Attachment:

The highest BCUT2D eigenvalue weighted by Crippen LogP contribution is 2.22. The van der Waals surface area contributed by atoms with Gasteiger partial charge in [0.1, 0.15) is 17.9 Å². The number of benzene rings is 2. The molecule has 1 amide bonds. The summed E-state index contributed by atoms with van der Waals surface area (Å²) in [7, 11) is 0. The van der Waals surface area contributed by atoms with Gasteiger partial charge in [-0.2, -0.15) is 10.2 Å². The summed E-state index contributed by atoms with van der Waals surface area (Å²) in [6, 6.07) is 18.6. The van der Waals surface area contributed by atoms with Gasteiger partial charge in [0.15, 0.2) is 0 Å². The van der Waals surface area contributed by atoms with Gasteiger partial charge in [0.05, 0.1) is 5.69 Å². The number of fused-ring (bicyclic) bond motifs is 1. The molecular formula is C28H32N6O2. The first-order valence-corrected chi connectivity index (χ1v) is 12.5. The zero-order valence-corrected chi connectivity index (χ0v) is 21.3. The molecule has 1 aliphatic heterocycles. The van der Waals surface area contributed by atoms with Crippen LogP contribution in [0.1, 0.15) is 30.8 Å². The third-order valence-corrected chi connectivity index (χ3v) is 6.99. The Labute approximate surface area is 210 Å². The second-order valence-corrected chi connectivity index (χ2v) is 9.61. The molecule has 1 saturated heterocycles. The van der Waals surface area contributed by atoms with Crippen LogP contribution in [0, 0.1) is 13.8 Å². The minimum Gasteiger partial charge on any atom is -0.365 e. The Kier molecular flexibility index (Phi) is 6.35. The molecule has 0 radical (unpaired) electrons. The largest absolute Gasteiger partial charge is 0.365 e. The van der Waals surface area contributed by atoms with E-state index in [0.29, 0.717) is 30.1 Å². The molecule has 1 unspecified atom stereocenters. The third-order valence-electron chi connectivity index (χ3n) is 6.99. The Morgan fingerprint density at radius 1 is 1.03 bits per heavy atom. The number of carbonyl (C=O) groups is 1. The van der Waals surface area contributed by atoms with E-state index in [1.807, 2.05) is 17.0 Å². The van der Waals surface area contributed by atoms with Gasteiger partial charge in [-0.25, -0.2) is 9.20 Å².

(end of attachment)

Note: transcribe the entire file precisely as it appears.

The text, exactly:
The highest BCUT2D eigenvalue weighted by Crippen LogP contribution is 2.22. The van der Waals surface area contributed by atoms with Gasteiger partial charge in [0.1, 0.15) is 17.9 Å². The number of benzene rings is 2. The molecule has 1 amide bonds. The summed E-state index contributed by atoms with van der Waals surface area (Å²) in [7, 11) is 0. The van der Waals surface area contributed by atoms with Gasteiger partial charge in [-0.2, -0.15) is 10.2 Å². The summed E-state index contributed by atoms with van der Waals surface area (Å²) in [6, 6.07) is 18.6. The van der Waals surface area contributed by atoms with Gasteiger partial charge in [0.15, 0.2) is 0 Å². The van der Waals surface area contributed by atoms with Gasteiger partial charge in [0.05, 0.1) is 5.69 Å². The number of fused-ring (bicyclic) bond motifs is 1. The molecular formula is C28H32N6O2. The first-order valence-corrected chi connectivity index (χ1v) is 12.5. The zero-order valence-corrected chi connectivity index (χ0v) is 21.3. The molecule has 1 aliphatic heterocycles. The van der Waals surface area contributed by atoms with Crippen LogP contribution in [0.1, 0.15) is 30.8 Å². The third-order valence-corrected chi connectivity index (χ3v) is 6.99. The Labute approximate surface area is 210 Å². The second-order valence-corrected chi connectivity index (χ2v) is 9.61. The molecule has 1 saturated heterocycles. The van der Waals surface area contributed by atoms with Crippen LogP contribution in [0, 0.1) is 13.8 Å². The minimum Gasteiger partial charge on any atom is -0.365 e. The Kier molecular flexibility index (Phi) is 6.35. The molecule has 0 radical (unpaired) electrons. The largest absolute Gasteiger partial charge is 0.365 e. The van der Waals surface area contributed by atoms with E-state index in [0.29, 0.717) is 30.1 Å². The molecule has 1 unspecified atom stereocenters. The third-order valence-electron chi connectivity index (χ3n) is 6.99. The Morgan fingerprint density at radius 1 is 1.03 bits per heavy atom. The number of carbonyl (C=O) groups is 1. The van der Waals surface area contributed by atoms with E-state index in [1.807, 2.05) is 17.0 Å². The van der Waals surface area contributed by atoms with Gasteiger partial charge in [-0.25, -0.2) is 9.20 Å².